The future of NASA exploration – or at least the dreams of several teenagers – recently flew down the dirt-bike track at Hornet’s Nest Park. The teens, members of the Vision Builder Adventures program, were testing their emerging entry in the 2021 NASA Rover Challenge.
“Testing the Rover was wild and awesome fun!” said Marshall George, a student leader with Vision Builders.
Johnny White founded Vision Builder Adventures 14 years ago to help area youth learn and have fun through projects. That vision fits perfectly with the Rover Challenge.
“Each year, the NASA Human Exploration Rover Challenge features an engineering design challenge to engage students worldwide in the next phase of human space exploration,” the Rover Challenge website says. “The competition challenges high-school and college students to create a vehicle designed to traverse the simulated surface of another world.”
The Vision Builder Rover team comes from several area high schools, including the Cato Middle College High at Central Piedmont Community College’s Cato Campus in University City. The team includes:
- Warren Floyd, sophomore at Olympic High School
- Marshall George, senior at Central Cabarrus High School
- Major George, junior at Central Cabarrus High School
- Jacob Kim, senior at Audrey Kell High School
- Hannah White, CATO Middle College High
Last year, Vision Builder took a large group of students to the NASA center in Alabama. “This time, we’re taking the kids who are able to do the fabricating and able to do all of the other activities” required to design and field a competitive rover. “These are sharp kids!”
Months of work
The Vision Builder team began working on the project in June with guidance from White and several volunteers from nearby businesses.
The pressure to create and build a rover worthy of the NASA competition in Huntsville, Ala., was already intense; the pandemic took it to a new high. The Vision Builder Facebook page has many photos of the students and adults designing and building their pedal-powered two-person prototype.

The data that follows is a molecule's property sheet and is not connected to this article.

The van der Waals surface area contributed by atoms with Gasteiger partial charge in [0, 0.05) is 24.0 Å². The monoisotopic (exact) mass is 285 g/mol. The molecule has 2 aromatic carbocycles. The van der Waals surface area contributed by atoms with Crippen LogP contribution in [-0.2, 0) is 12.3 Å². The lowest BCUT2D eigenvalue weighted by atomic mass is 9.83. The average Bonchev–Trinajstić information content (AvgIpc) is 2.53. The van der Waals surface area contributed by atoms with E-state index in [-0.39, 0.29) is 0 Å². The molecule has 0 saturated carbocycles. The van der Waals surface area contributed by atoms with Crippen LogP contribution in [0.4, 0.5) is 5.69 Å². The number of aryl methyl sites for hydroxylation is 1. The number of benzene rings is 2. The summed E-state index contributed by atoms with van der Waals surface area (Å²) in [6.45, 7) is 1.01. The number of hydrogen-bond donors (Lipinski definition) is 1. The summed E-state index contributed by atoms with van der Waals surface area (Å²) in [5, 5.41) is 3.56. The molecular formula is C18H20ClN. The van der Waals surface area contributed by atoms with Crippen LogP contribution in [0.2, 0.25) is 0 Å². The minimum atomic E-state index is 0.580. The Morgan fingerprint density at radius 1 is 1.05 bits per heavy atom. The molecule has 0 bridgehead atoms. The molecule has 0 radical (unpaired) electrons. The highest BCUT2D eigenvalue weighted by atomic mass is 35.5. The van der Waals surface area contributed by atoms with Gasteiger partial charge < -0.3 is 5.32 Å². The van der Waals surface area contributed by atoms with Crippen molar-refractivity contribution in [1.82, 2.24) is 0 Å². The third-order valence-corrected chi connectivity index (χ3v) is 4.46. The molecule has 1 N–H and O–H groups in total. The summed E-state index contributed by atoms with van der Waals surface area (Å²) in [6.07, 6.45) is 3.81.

“We’ve been Zooming, Zooming, Zooming, Zooming,” White said, referring to the popular group video-meeting platform. “We’ve been going back and forth on designing it, and then going to the fabricator’s shop three times to get it to the point where we can test it. It has been an adventure.”
First big trial run
That test came in mid-November, when the students, White and volunteers took their rover to the BMX dirt track at Hornet’s Nest Park. A short video clip (click to watch) captures two of the team members pedaling furiously and taking the rover airborne over one of the track’s dirt ridges.
“We learned a lot about the rover’s capabilities,” White reported on the Vision Builder Facebook page. “Good results. But we still have some work to do.”
Much more to do before April in Huntsville
That work will continue through April 2021, when the team travels to NASA’s facility in Huntsville for three days of competition.
Each team member is in charge of a part of the project, including design, fabrication and marketing, White says. “So we’ve got different kids working on different things, taking ownership of different things, and we are pushing, pushing, pushing it on through.”
You can watch and help
- See the progress so far and keep up with next steps via the group’s Facebook page.
- Learn about Vision Builder Adventures at the group website.
- Provide support for this and future programs by contacting Johnny White at email@example.com and 704-412-8205. Vision Builder Adventures is a nonprofit 501c3 organization. Community partners and donations underwrite a big part of the program. Learn more
Thanks to the Student Advisory Team
Adult volunteers are essential to this project’s success. The Rover Challenge advisory team includes:
- Eric Simpson – Resident Mechanical Engineer
- Johnny White – Program Coordinator
- Program advisors
- Damien Liesman, MOBS Custom Fabrication
- Jeremy Funk, Mallard Creek Polymers
- William Murray, former BMX Racing Pro
- Mark Coates, operator of Hornet’s Nest BMX Track operator